Back at the Pyongyang Maternity Hospital, Mun, the facility's director of foreign affairs, steps off an elevator with flickering lights and begins spitting facts about the newly built Breast Cancer Research Center.
Here, it's like being transported to a heated exam room in the U.S. or Europe equipped with high-tech machines for mammograms, radiation and ultrasound. Mun refuses to say how much this new addition cost, adding only that one X-ray machine totaled 700,000 euros, or $910,630, and that the late leader Kim Jong Il and his successor son spared no expense. (Young Kim's mother is rumored to have died from breast cancer, but when asked, a hospital official declined to answer).
There was just one thing missing from the model health center: patients. A waiting room with rows of shiny chrome benches is deserted, while a lone nurse sits almost hidden behind a towering work station. Mun says 80 of the hospital's 100 beds are full, but only one room shared by three women is shown.
"This morning there were many patients," says Pak Hyang Sim, director of the hospital's diagnostic imaging. "They were all diagnosed. That's why it's so empty now."
Defectors and aid workers say hospitals everywhere are often eerily vacant. Bad roads, a lack of transportation and no money make it impossible for many to access health centers. Medicine and care are supposed to be free. But in reality, everything has a price.
"There's a saying in North Korea: If your relative has cancer then your entire family is ruined because everything will go to getting that medicine," says Jeon, a 24-year-old defector in Seoul who fled North Korea five years ago and asked that only one name be used to safeguard her father still living across the border. "Some families who can't afford the medicine have no choice but to watch their loved ones die."
Despite the new center, breast cancer is far from the top of the list of health problems gripping the country, revealing a disconnect between where the government spends and what the people really need.
Hunger remains perhaps the biggest health concern, with 16 million North Koreans — two-thirds of the population — not getting enough to eat. The resulting malnutrition exacerbates a range of health issues, from hijacking child brain development to maternal death.
In the famine of the 1990s, hundreds of thousands of North Koreans are believed to have died. The government launched a "let's eat two meals a day" campaign, and people foraged for bark, roots and grasses, according to the Amnesty International report.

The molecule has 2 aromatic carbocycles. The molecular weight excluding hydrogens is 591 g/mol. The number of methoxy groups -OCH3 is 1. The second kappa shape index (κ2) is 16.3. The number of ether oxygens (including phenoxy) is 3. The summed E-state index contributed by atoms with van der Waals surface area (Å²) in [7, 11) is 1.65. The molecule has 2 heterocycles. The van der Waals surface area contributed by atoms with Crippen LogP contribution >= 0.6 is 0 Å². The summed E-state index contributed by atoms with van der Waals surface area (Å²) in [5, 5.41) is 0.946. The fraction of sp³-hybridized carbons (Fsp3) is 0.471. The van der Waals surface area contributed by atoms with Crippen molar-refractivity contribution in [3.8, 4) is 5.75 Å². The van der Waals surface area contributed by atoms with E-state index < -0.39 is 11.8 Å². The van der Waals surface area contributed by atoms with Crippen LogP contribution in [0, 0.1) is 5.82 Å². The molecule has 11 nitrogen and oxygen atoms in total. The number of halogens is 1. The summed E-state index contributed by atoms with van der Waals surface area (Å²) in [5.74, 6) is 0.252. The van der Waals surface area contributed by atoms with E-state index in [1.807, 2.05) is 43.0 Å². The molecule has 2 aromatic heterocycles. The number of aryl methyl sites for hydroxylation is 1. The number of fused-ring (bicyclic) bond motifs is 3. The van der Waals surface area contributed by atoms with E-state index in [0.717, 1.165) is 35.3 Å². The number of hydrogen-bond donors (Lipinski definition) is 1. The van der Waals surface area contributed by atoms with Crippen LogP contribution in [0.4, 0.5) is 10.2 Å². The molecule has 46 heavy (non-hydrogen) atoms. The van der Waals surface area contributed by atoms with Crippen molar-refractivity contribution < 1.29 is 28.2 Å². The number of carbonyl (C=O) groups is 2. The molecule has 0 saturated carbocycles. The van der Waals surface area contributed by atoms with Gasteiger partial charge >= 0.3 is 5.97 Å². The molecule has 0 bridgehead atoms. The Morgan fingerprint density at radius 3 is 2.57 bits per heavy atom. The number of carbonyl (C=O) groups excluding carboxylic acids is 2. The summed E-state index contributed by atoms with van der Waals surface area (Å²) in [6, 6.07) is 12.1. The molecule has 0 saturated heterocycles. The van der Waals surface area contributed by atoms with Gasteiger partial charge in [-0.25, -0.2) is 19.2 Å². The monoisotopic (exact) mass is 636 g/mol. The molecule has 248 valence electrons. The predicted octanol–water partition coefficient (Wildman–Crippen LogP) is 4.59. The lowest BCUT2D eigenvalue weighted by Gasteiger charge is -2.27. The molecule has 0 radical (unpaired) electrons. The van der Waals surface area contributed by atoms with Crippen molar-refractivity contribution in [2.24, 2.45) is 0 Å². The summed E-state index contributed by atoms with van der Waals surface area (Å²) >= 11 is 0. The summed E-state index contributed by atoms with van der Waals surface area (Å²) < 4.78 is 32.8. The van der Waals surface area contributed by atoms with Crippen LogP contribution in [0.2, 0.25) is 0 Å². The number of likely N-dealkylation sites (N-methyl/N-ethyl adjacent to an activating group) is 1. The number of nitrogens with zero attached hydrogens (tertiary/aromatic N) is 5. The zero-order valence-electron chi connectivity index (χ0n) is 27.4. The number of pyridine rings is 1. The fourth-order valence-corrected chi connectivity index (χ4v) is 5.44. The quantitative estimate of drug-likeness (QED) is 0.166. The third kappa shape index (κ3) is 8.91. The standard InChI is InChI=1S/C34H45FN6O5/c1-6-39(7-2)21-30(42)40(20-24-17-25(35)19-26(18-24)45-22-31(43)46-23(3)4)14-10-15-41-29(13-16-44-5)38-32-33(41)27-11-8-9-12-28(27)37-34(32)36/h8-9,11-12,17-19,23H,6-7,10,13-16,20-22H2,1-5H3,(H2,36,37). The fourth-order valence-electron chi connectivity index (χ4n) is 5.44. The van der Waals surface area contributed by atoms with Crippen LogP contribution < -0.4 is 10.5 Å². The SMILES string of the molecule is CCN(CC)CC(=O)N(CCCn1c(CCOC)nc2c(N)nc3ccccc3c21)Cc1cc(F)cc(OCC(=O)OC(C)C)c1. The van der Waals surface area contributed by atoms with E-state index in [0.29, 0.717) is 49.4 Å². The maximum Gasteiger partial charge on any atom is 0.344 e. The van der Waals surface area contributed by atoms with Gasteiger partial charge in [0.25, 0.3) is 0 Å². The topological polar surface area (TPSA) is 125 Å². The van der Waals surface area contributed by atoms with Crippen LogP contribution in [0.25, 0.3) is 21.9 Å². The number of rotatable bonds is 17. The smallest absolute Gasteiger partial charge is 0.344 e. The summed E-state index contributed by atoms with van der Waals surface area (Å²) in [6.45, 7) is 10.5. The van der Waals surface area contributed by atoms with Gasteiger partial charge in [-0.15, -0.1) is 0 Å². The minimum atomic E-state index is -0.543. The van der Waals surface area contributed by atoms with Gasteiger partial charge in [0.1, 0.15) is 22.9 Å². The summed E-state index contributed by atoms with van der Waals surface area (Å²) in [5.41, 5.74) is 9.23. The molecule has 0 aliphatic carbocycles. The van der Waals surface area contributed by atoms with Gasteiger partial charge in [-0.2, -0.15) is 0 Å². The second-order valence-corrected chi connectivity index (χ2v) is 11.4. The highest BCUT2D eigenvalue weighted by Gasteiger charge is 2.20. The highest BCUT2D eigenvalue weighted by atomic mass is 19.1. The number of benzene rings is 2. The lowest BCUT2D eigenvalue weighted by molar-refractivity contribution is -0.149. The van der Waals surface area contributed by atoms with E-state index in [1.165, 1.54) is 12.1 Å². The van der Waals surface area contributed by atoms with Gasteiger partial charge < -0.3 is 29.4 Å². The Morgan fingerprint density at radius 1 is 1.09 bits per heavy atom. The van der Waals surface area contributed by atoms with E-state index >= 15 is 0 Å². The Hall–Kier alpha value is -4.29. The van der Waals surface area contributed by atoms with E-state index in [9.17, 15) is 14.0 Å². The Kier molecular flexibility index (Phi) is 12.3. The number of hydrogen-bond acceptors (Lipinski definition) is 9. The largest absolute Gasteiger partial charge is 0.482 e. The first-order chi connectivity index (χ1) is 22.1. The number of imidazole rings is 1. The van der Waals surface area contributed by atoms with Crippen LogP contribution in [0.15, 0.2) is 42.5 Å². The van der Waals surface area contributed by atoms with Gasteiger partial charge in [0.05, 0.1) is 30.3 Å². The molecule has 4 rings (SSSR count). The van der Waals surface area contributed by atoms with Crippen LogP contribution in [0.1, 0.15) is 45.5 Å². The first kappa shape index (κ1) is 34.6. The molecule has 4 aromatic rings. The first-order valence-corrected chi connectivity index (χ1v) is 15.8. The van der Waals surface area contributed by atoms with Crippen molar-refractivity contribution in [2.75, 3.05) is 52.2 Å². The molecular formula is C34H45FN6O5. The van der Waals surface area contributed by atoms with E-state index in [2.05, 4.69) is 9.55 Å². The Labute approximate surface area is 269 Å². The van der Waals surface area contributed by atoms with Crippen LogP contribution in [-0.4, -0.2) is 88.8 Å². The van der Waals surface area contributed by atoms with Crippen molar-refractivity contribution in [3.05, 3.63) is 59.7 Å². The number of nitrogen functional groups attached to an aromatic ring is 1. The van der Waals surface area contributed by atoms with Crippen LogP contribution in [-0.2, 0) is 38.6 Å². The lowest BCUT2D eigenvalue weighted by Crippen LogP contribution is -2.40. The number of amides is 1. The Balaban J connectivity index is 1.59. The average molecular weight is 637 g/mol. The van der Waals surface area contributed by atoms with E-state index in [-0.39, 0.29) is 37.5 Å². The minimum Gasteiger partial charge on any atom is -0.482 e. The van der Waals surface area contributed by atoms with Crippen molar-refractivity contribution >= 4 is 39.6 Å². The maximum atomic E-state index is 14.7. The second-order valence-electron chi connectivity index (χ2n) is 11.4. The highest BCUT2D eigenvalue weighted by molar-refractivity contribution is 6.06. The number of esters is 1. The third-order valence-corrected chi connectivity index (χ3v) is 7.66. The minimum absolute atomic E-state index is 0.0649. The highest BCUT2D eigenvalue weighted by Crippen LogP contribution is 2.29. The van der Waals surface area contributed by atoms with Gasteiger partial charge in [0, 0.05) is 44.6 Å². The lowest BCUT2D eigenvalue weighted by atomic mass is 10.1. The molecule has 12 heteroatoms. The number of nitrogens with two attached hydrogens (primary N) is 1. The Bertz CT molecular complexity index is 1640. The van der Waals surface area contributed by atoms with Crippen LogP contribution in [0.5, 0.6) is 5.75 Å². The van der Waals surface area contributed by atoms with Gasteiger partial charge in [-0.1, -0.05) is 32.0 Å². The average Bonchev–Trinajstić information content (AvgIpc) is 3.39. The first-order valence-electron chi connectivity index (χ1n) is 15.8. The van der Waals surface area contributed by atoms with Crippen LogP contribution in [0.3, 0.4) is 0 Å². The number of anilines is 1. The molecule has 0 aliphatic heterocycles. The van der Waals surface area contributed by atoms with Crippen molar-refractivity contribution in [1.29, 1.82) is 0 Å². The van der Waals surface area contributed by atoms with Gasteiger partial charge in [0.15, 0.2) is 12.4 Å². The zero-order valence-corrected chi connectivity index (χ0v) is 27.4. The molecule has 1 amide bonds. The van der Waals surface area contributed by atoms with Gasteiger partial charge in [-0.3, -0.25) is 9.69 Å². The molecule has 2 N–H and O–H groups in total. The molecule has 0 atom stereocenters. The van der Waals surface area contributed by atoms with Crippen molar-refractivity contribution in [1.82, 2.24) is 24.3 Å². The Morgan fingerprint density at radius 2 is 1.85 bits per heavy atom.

The period, known inside the country as the "arduous march," left a devastating mark on its overall health despite food aid from the international community that continues today.
Child stunting rates remain high, at 28 percent nationally and 40 percent in the worst-hit isolated province of Ryanggang. North Korean men are up to 3 inches shorter than their South Korean counterparts, according to findings published two years ago by Daniel Schwekendiek, an economist at Sungkyunkwan University in South Korea. North Koreans also can expect to die around 12 years earlier than their southern neighbors.
However, some say the outside world's perceived picture of health may also be skewed. North Korea, for instance, has lower stunting rates than Cambodia, Indonesia, Laos, Myanmar and Nepal.
"We think it's a constant situation where you find malnutrition or you find undernutrition or you find people not well fed," says Gerhard Uhrmacher, program manager for the German humanitarian aid organization Welthungerhilfe, who has traveled extensively in North Korea over the past decade. "This is generally almost all over the country, but it's not to the extent where hundreds of thousands of people are dying. We don't believe that."
He says the government's propaganda machine also twists reality to fit its needs. He recalls foreign journalists a year and a half ago being shown a hospital "where they took children who were in very, very bad shape to reinforce their request for food aid."
At the Kyongsang Clinic in Pyongyang, the impact of donor money is on display, along with pageantry and a heavy dose of propaganda. Plump children in pouffy bright traditional dresses and military uniforms howl in their mothers' arms, as nurses force crushed Vitamin A tablets and chalky deworming pills into their mouths. In a nearby nursery, children take the medicine and then go onstage to sing traditional songs praising the leaders.
The campaign, supported by UNICEF, reaches 1.7 million children twice a year. Eliminating parasites helps combat malnutrition, but it's clear none of these kids are going to bed with empty bellies.
The clinic does, however, showcase one of the bright spots in a generally bleak scene: A focus on prevention, which is central to the overall health system.